Greggs. It’s like a bakery chain in the UK, but has a special place in Scotland’s heart. They do everything from sausage rolls to baguettes to pancakes, literally everything. But again they’re starting to open up, so I’m able to pick-up my empire biscuits nae problem.
The pub. I’m not even a massive drinker, but the experience and ease of meeting up with a few mates in town and going to the pub and having a laugh was missed a lot during these last few months. Will never take it for granted again.
That is exactly it, isn’t it? Not taking things for granted, you are right. I am sure you could give me a list a mile long, I know I have one,but how about you give me three. Three things you have come to be more grateful for during this difficult time?
Family and Friends. They’ve kept me sane and smiling throughout this entire time, I’m extremely lucky to have them in my life.
My cats. Ask anyone who knows me well and they’ll mention how his cats basically make up his whole personality. Cats in general are just the funniest, most entertaining and beautiful creatures on the planet. Sorry dog lovers.
The NHS. I’ve fortunately been lucky not to need their services recently, but the work they have been doing this year, the years before and the years to come is exemplary and beyond inspiring. We are incredibly lucky to have them.
The cats answer may gain you a whole new following within this fandom and there may be many questions about them in the future. Consider yourself warned. *laugh*.
I know theatre has a special place in your heart and it has been hit particularly hard…The pandemic has brought a wide range of difficulties to the way we all live our lives, and industries around the world have been devastated by it. The entertainment industry has been severely affected by it, as it mainly survives on revenue generated by ticket sales for its performances and the way in which the virus spreads, is of course, halting theatres re-opening.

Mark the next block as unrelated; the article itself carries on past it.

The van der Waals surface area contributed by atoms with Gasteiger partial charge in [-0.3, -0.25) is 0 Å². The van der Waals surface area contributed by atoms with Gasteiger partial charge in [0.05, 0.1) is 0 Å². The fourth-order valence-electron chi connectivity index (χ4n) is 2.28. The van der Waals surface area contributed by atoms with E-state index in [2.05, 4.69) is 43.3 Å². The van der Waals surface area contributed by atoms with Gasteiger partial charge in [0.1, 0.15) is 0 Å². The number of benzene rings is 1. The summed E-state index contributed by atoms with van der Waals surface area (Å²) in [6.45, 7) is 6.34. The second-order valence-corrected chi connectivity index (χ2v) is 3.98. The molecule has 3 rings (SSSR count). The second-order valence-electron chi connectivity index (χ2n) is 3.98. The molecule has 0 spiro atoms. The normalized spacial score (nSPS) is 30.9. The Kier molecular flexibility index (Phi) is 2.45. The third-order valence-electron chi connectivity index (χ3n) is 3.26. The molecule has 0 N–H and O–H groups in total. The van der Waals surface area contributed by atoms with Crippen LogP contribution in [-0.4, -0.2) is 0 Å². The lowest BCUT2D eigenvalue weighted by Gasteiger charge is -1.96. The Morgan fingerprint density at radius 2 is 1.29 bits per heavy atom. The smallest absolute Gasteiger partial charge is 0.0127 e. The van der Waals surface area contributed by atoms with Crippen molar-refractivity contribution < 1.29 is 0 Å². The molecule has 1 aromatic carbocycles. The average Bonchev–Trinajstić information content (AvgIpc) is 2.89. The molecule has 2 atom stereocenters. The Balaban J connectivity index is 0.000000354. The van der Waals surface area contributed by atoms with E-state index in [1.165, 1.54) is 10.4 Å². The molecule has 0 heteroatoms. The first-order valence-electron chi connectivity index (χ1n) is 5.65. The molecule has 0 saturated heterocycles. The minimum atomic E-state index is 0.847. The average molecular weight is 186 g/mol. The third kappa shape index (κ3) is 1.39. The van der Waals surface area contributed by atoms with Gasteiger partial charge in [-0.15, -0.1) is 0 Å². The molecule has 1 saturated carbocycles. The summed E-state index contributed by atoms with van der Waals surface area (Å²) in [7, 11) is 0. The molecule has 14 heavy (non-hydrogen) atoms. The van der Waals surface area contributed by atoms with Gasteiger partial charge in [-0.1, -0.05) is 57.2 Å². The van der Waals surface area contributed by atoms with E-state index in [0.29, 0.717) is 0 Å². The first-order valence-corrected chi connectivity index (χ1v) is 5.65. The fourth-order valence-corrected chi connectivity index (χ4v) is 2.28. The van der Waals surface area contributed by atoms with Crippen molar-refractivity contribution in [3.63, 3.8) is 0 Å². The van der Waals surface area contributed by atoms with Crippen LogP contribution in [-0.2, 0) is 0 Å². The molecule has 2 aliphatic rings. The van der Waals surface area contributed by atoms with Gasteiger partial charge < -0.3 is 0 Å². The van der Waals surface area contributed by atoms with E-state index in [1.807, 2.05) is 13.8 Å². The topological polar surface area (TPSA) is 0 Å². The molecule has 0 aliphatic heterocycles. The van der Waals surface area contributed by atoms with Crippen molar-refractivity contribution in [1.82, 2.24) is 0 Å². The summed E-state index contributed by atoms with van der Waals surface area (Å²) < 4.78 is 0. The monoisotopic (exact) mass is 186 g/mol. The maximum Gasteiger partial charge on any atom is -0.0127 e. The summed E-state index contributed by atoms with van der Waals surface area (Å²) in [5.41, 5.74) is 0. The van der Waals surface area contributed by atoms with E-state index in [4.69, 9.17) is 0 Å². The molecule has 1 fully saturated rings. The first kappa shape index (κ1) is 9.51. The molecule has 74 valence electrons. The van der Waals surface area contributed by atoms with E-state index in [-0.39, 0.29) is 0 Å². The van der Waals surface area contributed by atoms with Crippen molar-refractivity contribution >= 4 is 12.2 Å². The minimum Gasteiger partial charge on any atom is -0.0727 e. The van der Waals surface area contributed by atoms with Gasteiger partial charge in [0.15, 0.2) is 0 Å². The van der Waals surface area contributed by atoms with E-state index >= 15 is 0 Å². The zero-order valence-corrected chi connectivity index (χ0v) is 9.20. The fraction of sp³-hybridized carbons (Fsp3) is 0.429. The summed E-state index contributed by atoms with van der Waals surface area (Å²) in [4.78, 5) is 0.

What can we do to support the theatre industry right now? While theatres remain shut, a way in which you can help them out is if you have a penny to spare, donate to the variety of funds that have been set up by theatres and local charity organisations supporting local arts funding. It is key to support the regional/local theatres across the country, as they have been the hardest hit throughout this pandemic. Understandably, if money is an issue, continue to engage with theatres online on social media and various campaigns they are running and advocating for. Knowing they have your support and your voice can go a long way in shifting governments attention to helping them out!
And one final thing, once theatres do begin opening up and you’re not shielding or suffering from any health issues, I implore you to get out there and see some theatre! Treat yourself to a musical you always fancied seeing, or a Shakespeare or a new up and coming playwright or theatre company! You’ll be giving yourself a well-deserved night-out and also committing to keeping this wonderful industry afloat and inspiring the artists of tomorrow.